- Conduct environment and participants’ analysis such as finding out in advance names of individuals and institutions. For example, we do not hold sexual reproductive health and rights (SRHR) or LGBTIQ meetings in facilities that are owned by anti-choice or homophobic institutions (for example, church-owned conference halls). In the same vein, if we know journalists from Catholic-owned Radio Maria are going to be present for example, we can readily anticipate the types of questions that will be posed, prepare the responses in advance, and even have counter-questions lined up ourselves to distract the interviewer.
- Ensure there is a support system at an event for when threats are anticipated. For example, have allies in the meeting, ask a driver to be present at the venue, and have contacts accessible to reach out to the police or fellow activists.
- Create and maintain an ‘Incident Register’ for future references and analysis.
- Maintain and improve data security protocols. In our case, for example, we have two email addresses; one for our partners and allies; and the other for the public.
When engaging in a debate on a sensitive issue, what are the main things to remember to do or not do?
- Prepare, prepare and prepare. Thorough preparation involves having your key messages, a media statement, and / or a factsheet ready.
- During debates or interviews, when a question is repeated or rephrased for you, continue answering it in the same way you answered it previously to avoid the trap of slip-ups.
- In a face-to-face debate, it is good to have a glass of water handy; a sip can offer you a chance to think carefully before responding.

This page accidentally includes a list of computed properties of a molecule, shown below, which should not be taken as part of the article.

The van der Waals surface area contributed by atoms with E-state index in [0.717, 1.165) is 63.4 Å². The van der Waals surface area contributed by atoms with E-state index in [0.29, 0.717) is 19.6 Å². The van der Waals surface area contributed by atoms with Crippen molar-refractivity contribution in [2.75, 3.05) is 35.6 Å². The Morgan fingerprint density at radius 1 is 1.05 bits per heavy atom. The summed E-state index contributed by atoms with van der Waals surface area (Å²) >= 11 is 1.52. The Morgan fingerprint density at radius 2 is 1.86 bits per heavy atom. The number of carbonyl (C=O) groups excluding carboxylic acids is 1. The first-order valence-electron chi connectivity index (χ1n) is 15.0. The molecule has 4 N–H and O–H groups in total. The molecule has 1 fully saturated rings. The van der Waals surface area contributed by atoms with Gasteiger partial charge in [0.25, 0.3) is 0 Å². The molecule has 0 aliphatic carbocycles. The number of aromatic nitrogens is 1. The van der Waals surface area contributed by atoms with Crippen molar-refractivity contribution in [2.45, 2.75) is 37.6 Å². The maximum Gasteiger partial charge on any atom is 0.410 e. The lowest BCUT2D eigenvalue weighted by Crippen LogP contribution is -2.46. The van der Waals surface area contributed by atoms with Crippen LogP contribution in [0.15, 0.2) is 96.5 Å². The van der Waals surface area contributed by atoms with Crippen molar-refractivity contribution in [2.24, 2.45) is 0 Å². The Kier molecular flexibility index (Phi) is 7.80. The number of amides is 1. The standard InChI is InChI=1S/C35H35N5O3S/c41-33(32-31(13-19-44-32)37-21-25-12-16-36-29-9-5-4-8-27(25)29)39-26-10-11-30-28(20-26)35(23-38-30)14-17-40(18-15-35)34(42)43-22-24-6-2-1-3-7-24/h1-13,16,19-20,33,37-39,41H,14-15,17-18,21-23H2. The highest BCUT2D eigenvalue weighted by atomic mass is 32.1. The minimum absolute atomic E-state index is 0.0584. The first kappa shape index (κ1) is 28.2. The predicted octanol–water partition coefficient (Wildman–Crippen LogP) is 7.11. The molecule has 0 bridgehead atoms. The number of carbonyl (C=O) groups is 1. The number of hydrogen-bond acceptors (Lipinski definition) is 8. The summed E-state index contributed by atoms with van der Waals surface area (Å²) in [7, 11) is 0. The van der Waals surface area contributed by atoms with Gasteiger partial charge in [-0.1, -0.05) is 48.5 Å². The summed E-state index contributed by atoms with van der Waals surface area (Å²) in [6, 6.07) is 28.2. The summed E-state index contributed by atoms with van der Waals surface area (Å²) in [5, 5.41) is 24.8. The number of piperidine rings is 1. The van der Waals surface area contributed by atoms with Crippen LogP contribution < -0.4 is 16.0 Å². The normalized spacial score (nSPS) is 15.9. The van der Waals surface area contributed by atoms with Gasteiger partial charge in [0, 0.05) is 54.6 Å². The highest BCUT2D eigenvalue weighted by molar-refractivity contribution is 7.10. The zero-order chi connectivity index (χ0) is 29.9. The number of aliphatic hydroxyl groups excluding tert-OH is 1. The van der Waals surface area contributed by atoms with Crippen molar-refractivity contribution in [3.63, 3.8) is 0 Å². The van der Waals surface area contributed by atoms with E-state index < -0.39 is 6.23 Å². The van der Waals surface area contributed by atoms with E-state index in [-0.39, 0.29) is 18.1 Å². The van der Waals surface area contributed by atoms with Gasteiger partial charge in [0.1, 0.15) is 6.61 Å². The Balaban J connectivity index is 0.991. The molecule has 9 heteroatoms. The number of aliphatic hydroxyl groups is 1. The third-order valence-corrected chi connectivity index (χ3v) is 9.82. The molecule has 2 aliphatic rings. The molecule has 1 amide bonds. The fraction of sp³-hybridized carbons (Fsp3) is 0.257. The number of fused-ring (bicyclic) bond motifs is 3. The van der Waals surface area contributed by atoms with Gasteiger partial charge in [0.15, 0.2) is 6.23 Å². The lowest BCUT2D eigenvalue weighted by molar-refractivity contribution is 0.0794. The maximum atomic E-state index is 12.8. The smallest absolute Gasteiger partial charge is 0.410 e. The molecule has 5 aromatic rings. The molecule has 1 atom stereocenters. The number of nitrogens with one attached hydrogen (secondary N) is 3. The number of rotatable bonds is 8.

- Regardless of the provocative questions or statements that may come your way, remember to keep your cool.
What are your top tips for someone preparing to speak in an environment where they may face higher levels of scrutiny towards their work?
- Map and understand the positions of your key critics and opponents. If you are expecting them to be present, be sure to acknowledge them.
- Prepare your speech with the introductory part focusing on shared goals, including acknowledging the opponents’ position. For example, if you are to speak to religious leaders on abortion, the common goal may be ‘the sacredness of life.’ Extrapolate from that shared belief how sacred life is to include the sacredness of women’s lives seeking abortions.
- Address the elephant in the room with evidence, while – if possible – disarming hostility with humour or interaction with the audience. Design your speech to have brief comments from the audience but be in control to avoid an overdose of toxic comments.
- Prepare closing remarks that will diffuse negative comments made by critics.
- Prepare so your endnote is a hug with the lead opponents or a photo call with them.
Brian Ligomeka, Centre for Solutions Journalism, Malawi
Brian Ligomeka is a communications expert and sexual and reproductive health and rights activist currently serving as a Programmes Advisor for the Centre for Solutions Journalism (CSJ).
Brian has led in the implementation of projects advocating for decriminalization of abortion and the promotion of sexual minority rights in Malawi. Brian has addressed hostile audiences on several occasions when discussing ‘taboo’ issues.
Centre for Solutions Journalism website